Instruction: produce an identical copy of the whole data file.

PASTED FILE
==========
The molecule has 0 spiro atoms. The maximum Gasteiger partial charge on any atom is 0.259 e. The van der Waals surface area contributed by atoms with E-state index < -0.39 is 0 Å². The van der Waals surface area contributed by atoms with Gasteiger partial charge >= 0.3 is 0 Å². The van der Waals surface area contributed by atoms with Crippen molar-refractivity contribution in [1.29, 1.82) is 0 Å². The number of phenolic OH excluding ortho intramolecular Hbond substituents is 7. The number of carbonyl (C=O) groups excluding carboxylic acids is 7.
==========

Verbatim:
The molecule has 0 spiro atoms. The maximum Gasteiger partial charge on any atom is 0.259 e. The van der Waals surface area contributed by atoms with E-state index < -0.39 is 0 Å². The van der Waals surface area contributed by atoms with Gasteiger partial charge >= 0.3 is 0 Å². The van der Waals surface area contributed by atoms with Crippen molar-refractivity contribution in [1.29, 1.82) is 0 Å². The number of phenolic OH excluding ortho intramolecular Hbond substituents is 7. The number of carbonyl (C=O) groups excluding carboxylic acids is 7.